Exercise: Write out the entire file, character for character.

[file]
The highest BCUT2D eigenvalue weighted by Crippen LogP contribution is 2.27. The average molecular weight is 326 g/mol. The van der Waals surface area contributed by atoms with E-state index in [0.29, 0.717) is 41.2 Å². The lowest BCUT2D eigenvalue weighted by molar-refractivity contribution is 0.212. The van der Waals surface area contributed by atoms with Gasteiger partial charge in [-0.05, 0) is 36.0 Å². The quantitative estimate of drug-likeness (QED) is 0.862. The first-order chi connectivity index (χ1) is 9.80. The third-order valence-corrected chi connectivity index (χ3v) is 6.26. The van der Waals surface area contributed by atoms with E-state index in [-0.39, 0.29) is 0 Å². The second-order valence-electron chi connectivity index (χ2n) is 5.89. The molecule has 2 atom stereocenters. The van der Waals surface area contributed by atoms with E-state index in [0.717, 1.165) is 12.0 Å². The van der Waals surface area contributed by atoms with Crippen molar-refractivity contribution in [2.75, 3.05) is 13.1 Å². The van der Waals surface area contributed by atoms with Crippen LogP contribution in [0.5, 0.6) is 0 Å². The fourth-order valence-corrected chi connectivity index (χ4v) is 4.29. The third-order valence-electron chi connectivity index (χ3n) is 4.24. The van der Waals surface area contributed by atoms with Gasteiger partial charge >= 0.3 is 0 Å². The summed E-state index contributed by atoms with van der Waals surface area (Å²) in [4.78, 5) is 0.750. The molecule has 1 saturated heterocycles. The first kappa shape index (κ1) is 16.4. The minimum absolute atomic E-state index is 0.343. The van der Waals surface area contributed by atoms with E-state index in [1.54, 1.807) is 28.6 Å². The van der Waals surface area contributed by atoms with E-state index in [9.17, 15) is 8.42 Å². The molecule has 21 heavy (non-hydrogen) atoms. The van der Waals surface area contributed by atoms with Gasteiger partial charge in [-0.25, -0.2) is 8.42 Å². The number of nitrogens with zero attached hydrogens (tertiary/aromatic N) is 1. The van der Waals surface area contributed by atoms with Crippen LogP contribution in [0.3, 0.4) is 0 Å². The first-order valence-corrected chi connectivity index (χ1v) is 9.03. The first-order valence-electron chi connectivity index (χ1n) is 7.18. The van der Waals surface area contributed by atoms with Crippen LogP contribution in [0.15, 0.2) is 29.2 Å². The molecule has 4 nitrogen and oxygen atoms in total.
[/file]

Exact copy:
The highest BCUT2D eigenvalue weighted by Crippen LogP contribution is 2.27. The average molecular weight is 326 g/mol. The van der Waals surface area contributed by atoms with E-state index in [0.29, 0.717) is 41.2 Å². The lowest BCUT2D eigenvalue weighted by molar-refractivity contribution is 0.212. The van der Waals surface area contributed by atoms with Gasteiger partial charge in [-0.05, 0) is 36.0 Å². The quantitative estimate of drug-likeness (QED) is 0.862. The first-order chi connectivity index (χ1) is 9.80. The third-order valence-corrected chi connectivity index (χ3v) is 6.26. The van der Waals surface area contributed by atoms with E-state index in [-0.39, 0.29) is 0 Å². The second-order valence-electron chi connectivity index (χ2n) is 5.89. The molecule has 2 atom stereocenters. The van der Waals surface area contributed by atoms with E-state index in [0.717, 1.165) is 12.0 Å². The van der Waals surface area contributed by atoms with Crippen molar-refractivity contribution in [2.75, 3.05) is 13.1 Å². The van der Waals surface area contributed by atoms with Crippen LogP contribution in [0.5, 0.6) is 0 Å². The fourth-order valence-corrected chi connectivity index (χ4v) is 4.29. The third-order valence-electron chi connectivity index (χ3n) is 4.24. The van der Waals surface area contributed by atoms with Gasteiger partial charge >= 0.3 is 0 Å². The summed E-state index contributed by atoms with van der Waals surface area (Å²) in [4.78, 5) is 0.750. The molecule has 1 saturated heterocycles. The first kappa shape index (κ1) is 16.4. The minimum absolute atomic E-state index is 0.343. The van der Waals surface area contributed by atoms with E-state index in [1.54, 1.807) is 28.6 Å². The van der Waals surface area contributed by atoms with E-state index in [9.17, 15) is 8.42 Å². The molecule has 21 heavy (non-hydrogen) atoms. The van der Waals surface area contributed by atoms with Gasteiger partial charge in [-0.25, -0.2) is 8.42 Å². The number of nitrogens with zero attached hydrogens (tertiary/aromatic N) is 1. The van der Waals surface area contributed by atoms with Crippen LogP contribution in [0.3, 0.4) is 0 Å². The first-order valence-corrected chi connectivity index (χ1v) is 9.03. The first-order valence-electron chi connectivity index (χ1n) is 7.18. The van der Waals surface area contributed by atoms with Crippen LogP contribution in [0.15, 0.2) is 29.2 Å². The molecule has 4 nitrogen and oxygen atoms in total.